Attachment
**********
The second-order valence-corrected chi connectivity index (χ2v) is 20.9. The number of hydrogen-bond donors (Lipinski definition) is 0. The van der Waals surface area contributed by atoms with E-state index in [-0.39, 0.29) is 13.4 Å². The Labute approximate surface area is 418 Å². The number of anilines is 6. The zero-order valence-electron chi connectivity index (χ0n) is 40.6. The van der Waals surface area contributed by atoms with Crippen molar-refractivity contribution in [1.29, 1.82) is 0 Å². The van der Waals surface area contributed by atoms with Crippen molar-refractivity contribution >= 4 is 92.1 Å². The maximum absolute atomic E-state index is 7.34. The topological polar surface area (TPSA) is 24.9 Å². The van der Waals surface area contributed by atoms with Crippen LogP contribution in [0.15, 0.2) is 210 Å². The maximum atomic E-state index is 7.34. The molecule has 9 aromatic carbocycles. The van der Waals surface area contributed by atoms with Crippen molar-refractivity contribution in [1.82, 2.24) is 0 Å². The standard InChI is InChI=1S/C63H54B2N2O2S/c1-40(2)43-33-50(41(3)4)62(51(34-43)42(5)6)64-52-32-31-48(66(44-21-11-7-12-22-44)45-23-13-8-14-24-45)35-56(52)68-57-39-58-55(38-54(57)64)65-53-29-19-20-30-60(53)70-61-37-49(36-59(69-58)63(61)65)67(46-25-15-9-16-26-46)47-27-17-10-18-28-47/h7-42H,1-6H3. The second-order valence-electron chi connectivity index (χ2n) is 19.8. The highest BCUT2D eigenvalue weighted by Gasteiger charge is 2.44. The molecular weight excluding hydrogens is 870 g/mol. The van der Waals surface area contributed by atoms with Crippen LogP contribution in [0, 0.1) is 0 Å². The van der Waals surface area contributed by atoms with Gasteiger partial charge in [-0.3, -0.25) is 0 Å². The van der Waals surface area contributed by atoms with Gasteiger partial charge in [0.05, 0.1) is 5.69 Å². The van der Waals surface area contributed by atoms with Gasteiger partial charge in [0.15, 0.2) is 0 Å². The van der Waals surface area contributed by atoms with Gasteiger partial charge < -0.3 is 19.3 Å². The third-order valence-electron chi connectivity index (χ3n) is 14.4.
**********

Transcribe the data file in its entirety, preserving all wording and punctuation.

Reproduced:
The second-order valence-corrected chi connectivity index (χ2v) is 20.9. The number of hydrogen-bond donors (Lipinski definition) is 0. The van der Waals surface area contributed by atoms with E-state index in [-0.39, 0.29) is 13.4 Å². The Labute approximate surface area is 418 Å². The number of anilines is 6. The zero-order valence-electron chi connectivity index (χ0n) is 40.6. The van der Waals surface area contributed by atoms with Crippen molar-refractivity contribution in [1.29, 1.82) is 0 Å². The van der Waals surface area contributed by atoms with Crippen molar-refractivity contribution >= 4 is 92.1 Å². The maximum absolute atomic E-state index is 7.34. The topological polar surface area (TPSA) is 24.9 Å². The van der Waals surface area contributed by atoms with Crippen LogP contribution in [0.15, 0.2) is 210 Å². The maximum atomic E-state index is 7.34. The molecule has 9 aromatic carbocycles. The van der Waals surface area contributed by atoms with Crippen molar-refractivity contribution in [1.82, 2.24) is 0 Å². The standard InChI is InChI=1S/C63H54B2N2O2S/c1-40(2)43-33-50(41(3)4)62(51(34-43)42(5)6)64-52-32-31-48(66(44-21-11-7-12-22-44)45-23-13-8-14-24-45)35-56(52)68-57-39-58-55(38-54(57)64)65-53-29-19-20-30-60(53)70-61-37-49(36-59(69-58)63(61)65)67(46-25-15-9-16-26-46)47-27-17-10-18-28-47/h7-42H,1-6H3. The second-order valence-electron chi connectivity index (χ2n) is 19.8. The highest BCUT2D eigenvalue weighted by Gasteiger charge is 2.44. The molecular weight excluding hydrogens is 870 g/mol. The van der Waals surface area contributed by atoms with Crippen LogP contribution in [0, 0.1) is 0 Å². The van der Waals surface area contributed by atoms with Gasteiger partial charge in [-0.3, -0.25) is 0 Å². The van der Waals surface area contributed by atoms with Gasteiger partial charge in [0.05, 0.1) is 5.69 Å². The van der Waals surface area contributed by atoms with Gasteiger partial charge in [0.15, 0.2) is 0 Å². The van der Waals surface area contributed by atoms with Gasteiger partial charge < -0.3 is 19.3 Å². The third-order valence-electron chi connectivity index (χ3n) is 14.4.